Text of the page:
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          Buy “Beyond Good & Evil” here.

          5. Meditations on First Philosophy

            In Meditations on First Philosophy, René Descartes breaks his book down into six meditations. The book takes a journalistic style that is structured much like a six-day course of meditation. On day one, he gives instructions on discarding all belief in things that are not guaranteed. After that, he tries to establish what can be known for sure. Similar to Meditations, this is a staple and influential philosophical text that you can pick up.

            Buy “Meditations on First Philosophy” here.

            6. Ethics

              Written by Benedict de Spinoza, this came at a time during the Age of Enlightenment. Enlightenment was a movement that dominated the world of ideas in Europe during the 17th and 18th centuries and with that, many schools of thought emerged and were presented through books.

              Out of the many influential philosophy books published back then, Ethics dominated during this period as it discussed the basis of rationalism. Even though we’ve developed further beyond that, Ethics can introduce new ways of thinking from this particular school of thought.

              Buy “Ethics” here.

              7. Critique of Pure Reason

                Immanuel Kant is another great philosopher who brought together two of history’s biggest opposing schools of thought into a single book. Those schools being rational thought and empirical experiential knowledge—knowledge gained through experience.

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                In Critique of Pure Reason, Kant explores human reason and then works to establish its illusions and get down to core constituents. Overall, you can learn more about human behavior and thought processes and thus, open your mind more to how you think and process everything around you.

                Buy “Critique of Pure Reason” here.

                8. On the Genealogy of Morals

                  Another piece of work from Nietzsche that is accessible to us is On the Genealogy of Morals. According to Nietzsche, the purpose of this book is to call attention to his previous writings. That said, it does more than that so you don’t need to worry so much about reading his other books.

                  In this book, he expands on the cryptic aphorisms that he brings up in Beyond Good and Evil and offers a discussion or morality in a work that is more accessible than a lot of his previous work.

                  Buy “On the Genealogy of Morals” here.

                  9. Everything Is F*cked

                    The only book on this list that’s been written in the past few years, this book by Mark Manson aims to explain why we all need hope while also accepting that hope can often lead us to ruin too.

                    While many of the books on this list are all practical, this one is the most realistic one since not even the greatest of philosophical minds could predict things like technology, Twitter, and how our political world has shaped.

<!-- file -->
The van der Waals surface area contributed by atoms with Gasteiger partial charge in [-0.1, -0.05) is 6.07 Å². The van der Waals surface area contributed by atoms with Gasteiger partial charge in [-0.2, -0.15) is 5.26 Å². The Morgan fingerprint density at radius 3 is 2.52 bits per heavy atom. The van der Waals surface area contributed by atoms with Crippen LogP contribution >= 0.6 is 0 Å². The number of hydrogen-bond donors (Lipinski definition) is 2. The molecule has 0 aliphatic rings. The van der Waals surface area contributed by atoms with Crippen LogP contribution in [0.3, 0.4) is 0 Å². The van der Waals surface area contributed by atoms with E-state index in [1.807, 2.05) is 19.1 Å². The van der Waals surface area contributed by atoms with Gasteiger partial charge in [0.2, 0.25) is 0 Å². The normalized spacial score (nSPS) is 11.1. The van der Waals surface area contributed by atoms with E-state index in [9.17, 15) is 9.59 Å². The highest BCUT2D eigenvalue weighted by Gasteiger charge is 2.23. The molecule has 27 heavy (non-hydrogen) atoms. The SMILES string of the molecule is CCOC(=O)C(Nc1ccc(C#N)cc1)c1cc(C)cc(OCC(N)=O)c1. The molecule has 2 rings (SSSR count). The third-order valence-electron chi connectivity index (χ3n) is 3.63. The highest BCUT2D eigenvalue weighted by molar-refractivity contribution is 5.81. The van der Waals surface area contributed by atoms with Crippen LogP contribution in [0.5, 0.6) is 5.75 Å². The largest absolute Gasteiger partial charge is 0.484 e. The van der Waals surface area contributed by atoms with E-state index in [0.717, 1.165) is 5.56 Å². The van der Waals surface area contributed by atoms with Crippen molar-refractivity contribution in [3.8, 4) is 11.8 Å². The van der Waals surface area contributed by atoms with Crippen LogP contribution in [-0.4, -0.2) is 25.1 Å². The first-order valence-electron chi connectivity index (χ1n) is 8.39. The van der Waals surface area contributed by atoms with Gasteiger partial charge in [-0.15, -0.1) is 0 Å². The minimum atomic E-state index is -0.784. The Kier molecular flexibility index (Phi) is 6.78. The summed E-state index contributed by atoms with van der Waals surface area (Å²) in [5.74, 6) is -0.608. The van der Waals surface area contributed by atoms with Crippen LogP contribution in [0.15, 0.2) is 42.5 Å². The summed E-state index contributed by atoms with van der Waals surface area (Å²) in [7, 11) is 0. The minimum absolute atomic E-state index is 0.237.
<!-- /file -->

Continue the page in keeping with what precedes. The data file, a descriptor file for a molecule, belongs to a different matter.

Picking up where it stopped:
Manson delivers a profound book that taps into the minds of our ancestral philosophers, such as Plato, Nietzsche, and Tom Waits, and digs deep into various topics and how all of it is connected—religion and politics, our relationship with money, entertainment, and the internet.

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                    Overall, this book serves as a challenge to all of us—a challenge to be more honest with ourselves and connect with the world in a way we’ve never tried before.

                    Buy “Everything Is F*cked” here.

                    10. Reasons and Persons

                      One of the most challenging philosophy books to read on this list, Reasons and Persons will send you on quite the trip. Through a lot of painstaking logic, Derek Parfit shows us some unique perspectives on self-interest, personhood, and whether our actions are good or evil.

                      Considered by many to be an important psychological text around the 20th century, the arguments made about those topics will open your mind to a brand new way of thinking.

                      Buy “Reasons and Persons” here.

                      11. The Republic of Plato

                        Written by Plato himself, this book is the origin of political science and offers a brilliant critique of government. As you would expect, the critique is still important today. If you’re looking to understand the inner thoughts of Plato, this is one of the best books around.

                        Buy “The Republic of Plato” here.

                        Final Thoughts

                        Philosophy books take a while to digest as they provide profound knowledge and leave you with many questions. With many of these philosophy books, you need to take your time with them, and you might have to read through them a few times as well. And with every read, your mind will only expand.

                        More Books to Open Your Mind

                        Featured photo credit: Laura Chouette via unsplash.com